Monday, 10 October 2011

A Landmark Judgement


Ramesh Nagaragere        

This commentary on the Judgement delivered by the High Court of Karnataka was published in the October 2010 issue of Indian Skeptic, an ezine now defunct. We upload the essay as the judgement continues to be relevant to the rationalist movement in India.

There have been occasions when Indian judiciary has surprised, shocked and disappointed people who expected it to pass verdicts which would take the society forward. One well known case in point is the judgement given out by the Rajasthan high court against Bhanvari Devi in 1994 saying that those who had been accused of raping her were from the upper castes and hence could not have done such a heinous deed and acquitted all of them.

High Court of Karnataka

But now and then we come across some silver linings creating some hope in us about the efficacy and forward looking nature of the judges. I refer to the judgement announced by Justice H N Nagamohan Das of the High Court of Karnataka on 13th September, 2010. At one stroke he quashed the non bailable warrant issued by a lower court against Mr Hulikal Nataraj for 'hurting the Hindu sentiments' by criticizing and talking against some dearly held beliefs of many Hindus. This is surely a land mark judgement since it belongs to that group of decisions of learned judges like Justice VR Krishna Iyer. This emboldens and strengthens the hands of those who have been fighting against obscurantism and superstition which are still respected in this society since they are our 'tradition'.

Now, for the details of the case. Mr Nataraj teaches at Swami Vivekananda Higher Primary School, Doddaballapur some 35 kms away from Bangalore, He is well known for his acts of exposing the miracles, a programme popularised in Karnataka and in many other parts of India by Dr Narendra Naik. On 26th February at one such programme at Madikeri in Coorg district of Karnataka, he is said to have explained the dubious nature of Makara Vilakku and the case of an eagle going round the Garuda Stambha at Ayyappa temple of Shabarimala. (It could me be mentioned here that some time ago, one of the trustees of Ayyappa temple admitted that the so-called divine JYOTHI WAS ONLY A HUMAN CREATION.) He is also said to have called the so called theerthobhava at Bhagamandala, the sudden springing up of water in the river Kaveri as ‘false’. The next day, on 27th February a complaint was lodged against him by one Chethan, an activist   of Bhajarangadal of Madikeri with the police of the town. The charge was that Mr. Nataraj, by calling these phenomena false had hurt Hindu sentiments. The police registered a case against him, filed it in the court of the magistrate at Madikeri and a non-bailable warrant was issued against the accused. This act on the part of the police and the court at Madikeri did cause some furore at that time and was forgotten later.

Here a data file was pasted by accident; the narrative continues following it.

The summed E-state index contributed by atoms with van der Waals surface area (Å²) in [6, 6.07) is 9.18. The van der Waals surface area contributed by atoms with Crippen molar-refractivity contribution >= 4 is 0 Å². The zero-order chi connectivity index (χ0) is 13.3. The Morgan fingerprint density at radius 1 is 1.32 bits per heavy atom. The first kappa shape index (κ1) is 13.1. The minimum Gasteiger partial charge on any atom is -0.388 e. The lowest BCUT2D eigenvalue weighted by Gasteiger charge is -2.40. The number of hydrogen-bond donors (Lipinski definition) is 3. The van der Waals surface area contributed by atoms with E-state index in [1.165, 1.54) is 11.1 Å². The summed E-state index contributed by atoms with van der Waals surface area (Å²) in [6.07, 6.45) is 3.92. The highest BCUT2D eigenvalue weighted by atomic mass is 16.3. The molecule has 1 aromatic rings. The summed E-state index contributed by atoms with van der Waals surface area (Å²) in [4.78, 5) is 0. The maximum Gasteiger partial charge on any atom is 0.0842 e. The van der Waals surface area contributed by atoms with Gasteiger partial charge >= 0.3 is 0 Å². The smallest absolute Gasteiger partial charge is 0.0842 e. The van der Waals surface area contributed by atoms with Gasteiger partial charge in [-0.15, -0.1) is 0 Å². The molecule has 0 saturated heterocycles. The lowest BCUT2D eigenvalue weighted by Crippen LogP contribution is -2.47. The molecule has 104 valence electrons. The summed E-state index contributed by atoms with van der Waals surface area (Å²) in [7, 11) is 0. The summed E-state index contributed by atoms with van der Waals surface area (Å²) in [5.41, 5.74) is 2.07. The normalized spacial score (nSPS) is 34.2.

Karnataka was reminded of this case again on 13th September, 2010 when the press reported that the case against Mr Natara was quashesd by the High Court judge Justice H N Nagamohan Das.  Mr.  Nataraj had challenged the order of the Madikeri court in the High Court of Karnataka and his case was argued by the well known Advocate Prof Ravi Varma Kumar and his assistant Mr Irshad Ahmad.